10 tips for saving on college books

Goff Justice announces a $20 million expansion of nursing education programs

Of all the costs associated with college, buying textbooks is something that can take many students by surprise.

If this is a challenge for you, there are several strategies you can use to help you save on this expense, possibly significantly. For example, have you ever considered renting textbooks? share it? Or ask your professor if they have backup copies of the required reading that they will loan you?

A little ingenuity when it comes to how you get your textbooks can be a game-changer for saving money. Here are some tips to try.

1. Make sure you only buy the essentials

Before buying textbooks for the semester, make sure that all of the books on your list are actually in demand. Many professors will add supplementary reading to your book list, but these are the books you absolutely don’t need for class. If you’re strapped for cash, you don’t necessarily need to buy those books.

2. Make use of the library

You will be able to find many books on the wanted reading lists in your school library – for free. They may have a limited supply, so it’s best to reserve your books in advance if you can. You can also look for books at a library outside your school where they may not be required.

3. Consider sharing textbooks with your classmates

Sharing a copy of a textbook with classmates can be a good option to reduce costs. You and your classmates can study together or swap books back and forth during the week if you have different study schedules.

In addition, there may be some students who are willing to sell you their old books for a fraction of the cost of a new edition or lend you a copy they keep.

4. Ask your professor if they have copies of textbooks that you can borrow

Although professors are not likely to sympathize with you about your workload, they are likely to sympathize with you when it comes to spending money on textbooks. If you bring it to your professor, he may be willing to give you copies of certain textbooks on loan.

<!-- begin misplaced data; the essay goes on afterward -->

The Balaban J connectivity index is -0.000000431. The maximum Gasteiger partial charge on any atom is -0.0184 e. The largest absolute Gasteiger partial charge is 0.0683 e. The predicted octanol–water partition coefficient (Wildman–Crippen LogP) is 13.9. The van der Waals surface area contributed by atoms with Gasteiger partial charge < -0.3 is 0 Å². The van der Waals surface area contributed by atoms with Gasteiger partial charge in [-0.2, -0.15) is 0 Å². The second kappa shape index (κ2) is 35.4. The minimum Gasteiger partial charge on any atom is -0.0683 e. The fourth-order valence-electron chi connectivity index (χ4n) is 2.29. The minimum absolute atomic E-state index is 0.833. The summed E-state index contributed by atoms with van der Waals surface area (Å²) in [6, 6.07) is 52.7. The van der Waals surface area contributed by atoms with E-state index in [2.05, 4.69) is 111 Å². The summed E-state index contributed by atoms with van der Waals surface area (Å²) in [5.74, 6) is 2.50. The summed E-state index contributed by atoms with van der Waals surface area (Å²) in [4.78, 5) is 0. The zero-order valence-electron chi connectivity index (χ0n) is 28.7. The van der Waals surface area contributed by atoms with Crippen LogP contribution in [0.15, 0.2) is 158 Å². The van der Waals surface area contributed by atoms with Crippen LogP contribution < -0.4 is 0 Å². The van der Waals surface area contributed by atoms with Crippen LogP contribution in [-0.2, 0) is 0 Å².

5. Consider renting textbooks

It is often cheaper to rent a textbook than to buy it. Your school’s library may not give you the option to rent, but plenty of websites do, so consider researching this as an option.

6. Compare textbook prices online

We compare prices of most things, so why should textbooks be any different? Don’t just accept that the school bookstore has the best prices, do a proper online search for the textbooks you need in order to find the deals properly.

7. Consider waiting before buying your books

When possible, wait until your school’s course add/remove deadline before purchasing some or all of your books. You don’t want to get stuck with books in a chapter that you eventually delete.

8. There is nothing wrong with used books

Used textbooks are generally cheaper than new textbooks (an exception to this may be if the textbook is out of print). The textbook materials will be the same in a used book as they are in a new one, which makes this a great way to save money. Many bookstores on campus offer used textbooks, which are also available online.

9. Newer doesn’t always mean newer

For some courses, you will not need the latest version of the textbook to meet your needs. Check with your professors to see if anything important has changed in the last edition of a textbook or if the old print is enough. Sometimes an old print is cheaper.

10. Find out if you can download a book for free (legally, of course)

If your course materials are in the public domain, you may be able to download PDF versions and audiobooks online for free. This is particularly useful for English majors but can also extend to other humanities majors.

Final thoughts

There is no doubt that paying textbook sticker prices can be a major expense. Use a few techniques to save money on your textbooks, and you’ll be able to make a dent in expenses and, hopefully, open some wiggle room in your monthly budget.